Types of Permanent Waves

by Shaunta Alburger

The type of perm you get depends on your hair and the style you want. Hair that damages easily, or is already damaged, requires a gentler perm, while coarser hair can handle more aggressive treatment. The way your hair is wrapped prior to processing determines how your curls will look in the end.

Acid Perm

An acid-balanced perm is also called warm waves. The solution for these treatments contains glyceryl monothioglycolate and has a pH balance of 4.5 to 6.5 or 7.0. The solution penetrates slowly into the hair and requires a source of heat to be successful. While an acid perm produces looser curls than an alkaline perm, it is much more gentle to the hair. An acid perm is the right choice for hair that is fine or very porous due to damage. It won't have much affect on coarser hair.

Alkaline Perm

Alkaline perms, also called cool waves, have a pH balance of 8.2 to 9.6 and use ammonium thioglyucolate as an active ingredient in the solution. These perms work fast, usually within 20 minutes, and require no heat source. An alkaline perm results in tight curls. The solution, however, has a strong, unpleasant scent and may damage fine or already damaged hair. Alkaline perms are best on coarse or perm-resistant hair.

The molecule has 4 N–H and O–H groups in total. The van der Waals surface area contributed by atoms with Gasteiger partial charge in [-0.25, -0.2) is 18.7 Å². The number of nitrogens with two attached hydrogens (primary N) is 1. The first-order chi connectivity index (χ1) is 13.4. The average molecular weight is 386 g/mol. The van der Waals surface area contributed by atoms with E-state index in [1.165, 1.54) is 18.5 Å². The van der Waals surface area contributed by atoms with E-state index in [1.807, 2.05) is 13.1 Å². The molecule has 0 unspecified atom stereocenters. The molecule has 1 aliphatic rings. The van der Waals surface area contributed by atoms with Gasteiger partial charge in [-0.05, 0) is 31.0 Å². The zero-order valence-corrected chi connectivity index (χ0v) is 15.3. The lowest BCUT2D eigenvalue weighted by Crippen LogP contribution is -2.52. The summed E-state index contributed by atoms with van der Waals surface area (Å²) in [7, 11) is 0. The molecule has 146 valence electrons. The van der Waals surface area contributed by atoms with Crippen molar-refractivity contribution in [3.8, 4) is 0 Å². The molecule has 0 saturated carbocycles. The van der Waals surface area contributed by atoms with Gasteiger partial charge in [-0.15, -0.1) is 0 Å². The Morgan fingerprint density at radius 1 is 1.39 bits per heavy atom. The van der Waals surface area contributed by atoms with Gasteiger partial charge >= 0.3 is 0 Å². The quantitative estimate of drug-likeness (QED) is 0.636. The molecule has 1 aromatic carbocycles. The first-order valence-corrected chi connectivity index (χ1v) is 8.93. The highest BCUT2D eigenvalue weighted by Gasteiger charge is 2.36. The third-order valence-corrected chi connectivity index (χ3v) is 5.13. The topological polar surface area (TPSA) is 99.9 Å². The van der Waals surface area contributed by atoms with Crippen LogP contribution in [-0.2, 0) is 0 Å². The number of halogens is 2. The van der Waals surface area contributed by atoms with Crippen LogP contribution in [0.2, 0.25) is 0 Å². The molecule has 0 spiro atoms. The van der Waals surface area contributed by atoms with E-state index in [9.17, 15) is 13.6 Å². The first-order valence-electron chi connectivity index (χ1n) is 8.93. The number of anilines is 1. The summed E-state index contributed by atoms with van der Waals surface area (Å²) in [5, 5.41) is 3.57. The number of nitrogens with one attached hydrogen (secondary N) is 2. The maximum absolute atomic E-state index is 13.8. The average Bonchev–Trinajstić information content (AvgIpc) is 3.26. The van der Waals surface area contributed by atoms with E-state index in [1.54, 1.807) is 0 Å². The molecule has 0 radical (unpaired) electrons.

Spiral Perm

A spiral perm produces a mass of loose curls. Hair is wrapped around long spiral perm rods in a winding manner. After processing, the curls retain a spiraling pattern produced by the winding. Spiral perms need hair that is long enough to wind around the rods. They are ideal for thin or fine hair as the spirals add fullness and the appearance of thickness.

Stack Perm

If you want to add volume to your hair, a stack perm may be for you. A stack perm is used on hair that is all one length. The hair is wrapped in curlers of differing sizes prior to processing. The top inches of hair are left uncurled, while the sides and bottom gain volume and movement from the curls.

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About the Author

Shaunta Alburger has been a professional writer for 15 years. She's worked on staff at both major Las Vegas newspapers, as well as a rural Nevada weekly. Her first novel was published in 2014.